New York City marks the final stop of this globe-trotting survey dedicated to the late David Bowie—a fitting end, considering that the legendary musician and artist called the city home for the final twenty years of his life. Loaded with ephemera culled directly from the David Bowie Archives, the show features costumes, lyric sheets, album covers and a whole lot more. Everything is wrapped up in a multimedia installation that charts Bowie’s artistic development over the course of more than 50 years.
Brooklyn Museum, 200 Eastern Parkway, 11 a.m.–6 p.m.
Book Launch: Craig Owens at New Museum
Published by Badlands Unlimited, Craig Owens: Portrait of a Young Critic is a newly revised version of a seminal interview given by the late critic, theorist, and Art in America senior editor Craig Owens to Lyn Blumenthal and Kate Horsfield in 1984. The interview—part of Blumenthal and Horsfield’s larger video series “On Art and Artists”—covers a wide range of topics, including the often-paradoxical relationship between contemporary art and politics, a timeless issue if there ever was one. The night of the launch, there will be a panel discussion moderated by Badlands Unlimited’s Paul Chan and New Museum director and curator of education and public engagement Johanna Burton.
New Museum, 235 Bowery, 7 p.m. Tickets $10/$15
Screening: Salt of the Earth at Brooklyn Academy of Music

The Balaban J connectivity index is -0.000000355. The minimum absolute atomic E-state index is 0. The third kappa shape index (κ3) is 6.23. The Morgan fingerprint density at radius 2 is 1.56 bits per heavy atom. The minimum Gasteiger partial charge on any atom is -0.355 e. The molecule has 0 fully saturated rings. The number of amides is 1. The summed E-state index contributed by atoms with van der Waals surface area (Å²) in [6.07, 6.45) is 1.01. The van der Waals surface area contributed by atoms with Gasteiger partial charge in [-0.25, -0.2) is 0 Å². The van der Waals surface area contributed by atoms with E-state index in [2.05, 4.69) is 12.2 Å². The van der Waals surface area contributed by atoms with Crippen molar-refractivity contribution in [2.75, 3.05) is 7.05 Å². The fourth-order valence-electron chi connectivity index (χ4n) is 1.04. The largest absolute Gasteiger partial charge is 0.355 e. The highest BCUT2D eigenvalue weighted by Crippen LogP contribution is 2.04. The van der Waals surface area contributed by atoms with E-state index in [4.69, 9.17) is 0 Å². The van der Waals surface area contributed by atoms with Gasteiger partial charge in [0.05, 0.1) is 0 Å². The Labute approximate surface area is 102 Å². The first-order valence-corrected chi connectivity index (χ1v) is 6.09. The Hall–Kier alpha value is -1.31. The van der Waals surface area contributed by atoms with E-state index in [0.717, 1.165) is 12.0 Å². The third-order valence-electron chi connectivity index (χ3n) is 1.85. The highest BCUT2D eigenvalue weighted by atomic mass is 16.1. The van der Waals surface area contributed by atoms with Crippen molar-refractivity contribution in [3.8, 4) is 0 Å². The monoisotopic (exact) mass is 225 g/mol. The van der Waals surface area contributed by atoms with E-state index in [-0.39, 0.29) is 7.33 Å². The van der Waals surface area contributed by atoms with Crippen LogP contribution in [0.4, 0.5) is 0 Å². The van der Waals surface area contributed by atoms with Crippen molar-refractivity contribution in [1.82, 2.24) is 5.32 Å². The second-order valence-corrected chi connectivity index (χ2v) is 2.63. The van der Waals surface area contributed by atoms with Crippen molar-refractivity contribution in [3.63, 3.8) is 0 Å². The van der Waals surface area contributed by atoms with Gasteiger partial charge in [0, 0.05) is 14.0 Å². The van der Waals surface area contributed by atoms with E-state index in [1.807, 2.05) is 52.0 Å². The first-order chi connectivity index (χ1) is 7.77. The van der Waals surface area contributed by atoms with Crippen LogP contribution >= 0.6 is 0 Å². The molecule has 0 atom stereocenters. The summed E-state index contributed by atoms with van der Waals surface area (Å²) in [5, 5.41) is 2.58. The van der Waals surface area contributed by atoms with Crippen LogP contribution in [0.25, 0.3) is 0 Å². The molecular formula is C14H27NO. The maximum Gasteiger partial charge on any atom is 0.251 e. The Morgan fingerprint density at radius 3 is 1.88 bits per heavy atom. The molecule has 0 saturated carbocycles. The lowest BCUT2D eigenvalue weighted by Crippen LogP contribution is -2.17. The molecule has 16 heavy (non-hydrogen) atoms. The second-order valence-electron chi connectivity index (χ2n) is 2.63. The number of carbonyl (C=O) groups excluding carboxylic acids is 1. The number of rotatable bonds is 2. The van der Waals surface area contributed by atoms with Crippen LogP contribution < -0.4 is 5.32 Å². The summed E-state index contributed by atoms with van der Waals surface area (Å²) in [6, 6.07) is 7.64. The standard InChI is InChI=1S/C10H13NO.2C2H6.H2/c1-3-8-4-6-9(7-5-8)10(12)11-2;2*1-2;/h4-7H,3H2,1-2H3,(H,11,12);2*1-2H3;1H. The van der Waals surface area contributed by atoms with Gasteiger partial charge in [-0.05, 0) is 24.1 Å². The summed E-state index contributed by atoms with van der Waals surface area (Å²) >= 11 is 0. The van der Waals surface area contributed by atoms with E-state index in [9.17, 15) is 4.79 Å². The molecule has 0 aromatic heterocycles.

The history behind the production and release of Salt of the Earth (1954) has almost overshadowed the film itself. Herbert Biberman’s film follows a group of Mexican-American miners who, along with their wives, strike, demanding equal rights to their white co-workers. Biberman and others who worked on the film had been blacklisted, and the film was promptly denounced by Congress upon its release. Its relevancy has caused it to endure, however. Here, it screens alongside a documentary about its production as part of a series about women in the work force on film.
Brooklyn Academy of Music, 30 Lafayette Avenue, 7 p.m. Tickets $15
SATURDAY, MARCH 3
Opening: Robert Mapplethorpe at Gladstone Gallery
For its first Robert Mapplethorpe exhibition since it started representing the photographer’s estate, Gladstone Gallery has brought on a notable guest curator: the artist Roe Ethridge. Mapplethorpe’s slick black-and-white photographs of celebrities, flowers, and fetishism—the last of which were controversial when they were first shown in the 1980s—will all be included in Ethridge’s selection. “Mapplethorpe didn’t make pictures of daily life; his daily life was making pictures,” Ethridge has said. Included in the exhibition is a photograph where Mapplethorpe, donning a leather glove, has reached into the camera’s view and scrawled one word with a fountain pen: “Pictures.”
Gladstone Gallery, 515 West 24th Street, 5–7 p.m.
Opening: Erika Verzutti at Andrew Kreps
This show features sculptures and reliefs from Erika Verzutti, whose work straddles the line between representation and abstraction. The Brazilian artist’s debut New York solo exhibition was a 2015 outing at SculptureCenter that featured a twelve-foot-tall swan sculpture. Here, she scales her work down a little. Using bronze, oil and acrylic paint, a new work, 2018’s Homeopatia, features colorful, pill-like forms atop a weathered surface. If the work is a worthy preview of where the Brazilian artist’s work is headed, expect her to almost completely move away from figuration in her new show.
Andrew Kreps Gallery, 535/537 West 22nd Street, 6–8 p.m.